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These celebrity portraits are ‘like the Mona Lisa’ — but with wacky emojis

inspiration comes from whatever — and whoever — is in the cultural zeitgeist, including celebs like Dolly Parton, Rihanna and A$AP Rocky, and Snoop Dogg.
inspiration comes from whatever -- and whoever -- is in the cultural zeitgeist, including celebs like Dolly Parton, Rihanna and A$AP Rocky, and Snoop Dogg.

The modern-day portrait is the Emoji Lisa.

Lauren Edelstein has pulled countless all-nighters layering thousands of emojis on top of each other on her iPhone to create wacky celebrity portraits made entirely of the popular images usually relegated to social media and texts.

“A lot of them I’ve worked on for months,” Edelstein, 38, told The Post of the oft-lengthy process. “I have pieces that I’ve come back to for years — edited, added new emojis. They’re time-consuming, but fun.”

The Brooklyn-based fashion stylist says there’s one downside to her work, which she says is “very similar to the Mona Lisa, if the Mona Lisa was Dolly Parton and the paint was dumplings and disco balls.”

“At this point, my brain is seeing color in emojis,” she quipped. “It’s not great for my screen time, but it’s great for the art.”

Lauren Edelstein’s collection of nine celebrity emoji portraits was on display. Weston Kloefkorn
Lauren Edelstein’s collection of nine celebrity emoji portraits was on display. Weston Kloefkorn
The Brooklyn-based fashion stylist and artist first started making emoji art in 2018. Weston Kloefkorn
The Brooklyn-based fashion stylist and artist first started making emoji art in 2018. Weston Kloefkorn

Edelstein’s collection of nine celebrity portraits was celebrated in a one-day-only exhibition at a Lower East Side gallery on March 28, where more than 600 people got a glimpse of her wild works.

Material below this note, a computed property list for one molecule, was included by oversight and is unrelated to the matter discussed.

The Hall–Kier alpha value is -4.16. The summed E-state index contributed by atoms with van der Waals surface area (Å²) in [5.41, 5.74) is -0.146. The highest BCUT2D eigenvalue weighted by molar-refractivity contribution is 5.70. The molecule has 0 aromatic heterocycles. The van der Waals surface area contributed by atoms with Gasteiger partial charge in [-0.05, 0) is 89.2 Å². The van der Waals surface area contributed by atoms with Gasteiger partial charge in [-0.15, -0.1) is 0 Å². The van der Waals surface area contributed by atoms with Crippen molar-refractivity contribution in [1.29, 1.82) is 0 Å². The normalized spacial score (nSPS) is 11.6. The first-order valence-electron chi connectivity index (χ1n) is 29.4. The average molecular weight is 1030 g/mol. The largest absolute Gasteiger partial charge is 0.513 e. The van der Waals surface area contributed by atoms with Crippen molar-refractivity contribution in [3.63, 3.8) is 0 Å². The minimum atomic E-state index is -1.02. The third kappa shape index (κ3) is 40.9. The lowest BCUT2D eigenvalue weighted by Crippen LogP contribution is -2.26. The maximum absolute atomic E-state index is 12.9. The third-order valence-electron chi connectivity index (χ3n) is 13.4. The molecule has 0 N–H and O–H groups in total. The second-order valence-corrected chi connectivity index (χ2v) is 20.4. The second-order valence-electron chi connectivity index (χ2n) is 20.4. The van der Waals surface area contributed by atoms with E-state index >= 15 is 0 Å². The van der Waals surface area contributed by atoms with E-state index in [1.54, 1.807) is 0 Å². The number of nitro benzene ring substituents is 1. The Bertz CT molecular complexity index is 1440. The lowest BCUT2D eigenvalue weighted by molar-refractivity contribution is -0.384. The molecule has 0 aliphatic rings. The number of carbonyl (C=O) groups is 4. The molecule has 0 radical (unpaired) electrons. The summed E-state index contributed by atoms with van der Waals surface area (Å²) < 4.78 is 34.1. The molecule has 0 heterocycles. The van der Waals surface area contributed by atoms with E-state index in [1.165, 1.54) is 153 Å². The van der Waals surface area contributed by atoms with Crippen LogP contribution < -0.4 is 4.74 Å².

The collection — titled “Her Nails Are Chili Peppers,” after a key detail from her Parton piece — depicted big-name celebs such as snake-snuggling pop star Britney Spears, pregnant Rihanna cozying up to A$AP Rocky, and Snoop Dogg performing at the 2022 Super Bowl.

“It started as a funny thing I did on my phone because it brought me joy, and then I saw how excited other people were and how much they loved discovering the emojis in each piece,” Edelstein shared. “I’ve really learned to trust my creative instincts.”

Edelstein’s process is mostly done on her phone; She uses Instagram stories as her canvas, “layering thousands and thousands of emojis on top of each other” — constantly saving, just in case — until the full portrait eventually comes together.

The late March art exhibit was the first time Edelstein got to see her work blown up and not digitized on her iPhone — and the detail and quality held up.

The “Her Nails Are Chili Peppers” exhibition showcased portraits for sale at two different price points depending on the size, from $950 up to $2,600.

Lauren Edelstein’s “Her Nails Are Chili Peppers” art exhibition on the Lower East Side on March 28. Weston Kloefkorn
Lauren Edelstein’s “Her Nails Are Chili Peppers” art exhibition on the Lower East Side on March 28. Weston Kloefkorn
The “Her Nails Are Chili Peppers” exhibition is named after the main attraction, the Dolly Parton portrait. Weston Kloefkorn
The “Her Nails Are Chili Peppers” exhibition is named after the main attraction, the Dolly Parton portrait. Weston Kloefkorn
The portraits are up for sale at two different price points based on size. Weston Kloefkorn
The portraits are up for sale at two different price points based on size. Weston Kloefkorn